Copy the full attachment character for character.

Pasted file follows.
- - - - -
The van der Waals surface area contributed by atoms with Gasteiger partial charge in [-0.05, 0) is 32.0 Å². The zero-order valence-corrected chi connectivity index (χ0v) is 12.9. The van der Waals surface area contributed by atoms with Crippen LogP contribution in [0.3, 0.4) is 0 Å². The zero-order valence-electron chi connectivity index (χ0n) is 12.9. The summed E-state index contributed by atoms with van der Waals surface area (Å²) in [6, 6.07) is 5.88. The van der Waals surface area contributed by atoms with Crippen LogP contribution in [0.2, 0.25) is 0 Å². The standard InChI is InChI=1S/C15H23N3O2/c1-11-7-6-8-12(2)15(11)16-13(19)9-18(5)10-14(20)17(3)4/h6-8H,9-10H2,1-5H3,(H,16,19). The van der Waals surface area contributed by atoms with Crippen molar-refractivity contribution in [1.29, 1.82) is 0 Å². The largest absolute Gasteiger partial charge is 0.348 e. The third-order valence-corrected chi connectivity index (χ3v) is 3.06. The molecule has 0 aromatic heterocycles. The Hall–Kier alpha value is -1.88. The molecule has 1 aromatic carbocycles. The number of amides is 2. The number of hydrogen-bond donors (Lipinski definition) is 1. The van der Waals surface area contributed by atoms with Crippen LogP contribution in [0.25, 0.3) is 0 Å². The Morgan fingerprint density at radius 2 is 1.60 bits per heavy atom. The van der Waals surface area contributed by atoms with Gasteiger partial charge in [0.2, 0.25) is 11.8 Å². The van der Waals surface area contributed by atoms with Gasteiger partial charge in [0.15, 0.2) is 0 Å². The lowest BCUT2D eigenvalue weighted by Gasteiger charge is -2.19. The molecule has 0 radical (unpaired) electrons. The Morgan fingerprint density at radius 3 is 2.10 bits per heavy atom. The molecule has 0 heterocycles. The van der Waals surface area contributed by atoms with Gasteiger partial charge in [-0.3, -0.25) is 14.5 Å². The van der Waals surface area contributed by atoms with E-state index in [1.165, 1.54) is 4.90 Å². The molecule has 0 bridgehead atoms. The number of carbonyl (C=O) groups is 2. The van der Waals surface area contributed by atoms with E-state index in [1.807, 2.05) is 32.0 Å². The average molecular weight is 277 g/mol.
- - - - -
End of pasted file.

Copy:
The van der Waals surface area contributed by atoms with Gasteiger partial charge in [-0.05, 0) is 32.0 Å². The zero-order valence-corrected chi connectivity index (χ0v) is 12.9. The van der Waals surface area contributed by atoms with Crippen LogP contribution in [0.3, 0.4) is 0 Å². The zero-order valence-electron chi connectivity index (χ0n) is 12.9. The summed E-state index contributed by atoms with van der Waals surface area (Å²) in [6, 6.07) is 5.88. The van der Waals surface area contributed by atoms with Crippen LogP contribution in [0.2, 0.25) is 0 Å². The standard InChI is InChI=1S/C15H23N3O2/c1-11-7-6-8-12(2)15(11)16-13(19)9-18(5)10-14(20)17(3)4/h6-8H,9-10H2,1-5H3,(H,16,19). The van der Waals surface area contributed by atoms with Crippen molar-refractivity contribution in [1.29, 1.82) is 0 Å². The largest absolute Gasteiger partial charge is 0.348 e. The third-order valence-corrected chi connectivity index (χ3v) is 3.06. The molecule has 0 aromatic heterocycles. The Hall–Kier alpha value is -1.88. The molecule has 1 aromatic carbocycles. The number of amides is 2. The number of hydrogen-bond donors (Lipinski definition) is 1. The van der Waals surface area contributed by atoms with Crippen LogP contribution in [0.25, 0.3) is 0 Å². The Morgan fingerprint density at radius 2 is 1.60 bits per heavy atom. The van der Waals surface area contributed by atoms with Gasteiger partial charge in [0.2, 0.25) is 11.8 Å². The van der Waals surface area contributed by atoms with Gasteiger partial charge in [0.15, 0.2) is 0 Å². The lowest BCUT2D eigenvalue weighted by Gasteiger charge is -2.19. The molecule has 0 radical (unpaired) electrons. The Morgan fingerprint density at radius 3 is 2.10 bits per heavy atom. The molecule has 0 heterocycles. The van der Waals surface area contributed by atoms with Gasteiger partial charge in [-0.3, -0.25) is 14.5 Å². The van der Waals surface area contributed by atoms with E-state index in [1.165, 1.54) is 4.90 Å². The molecule has 0 bridgehead atoms. The number of carbonyl (C=O) groups is 2. The van der Waals surface area contributed by atoms with E-state index in [1.807, 2.05) is 32.0 Å². The average molecular weight is 277 g/mol.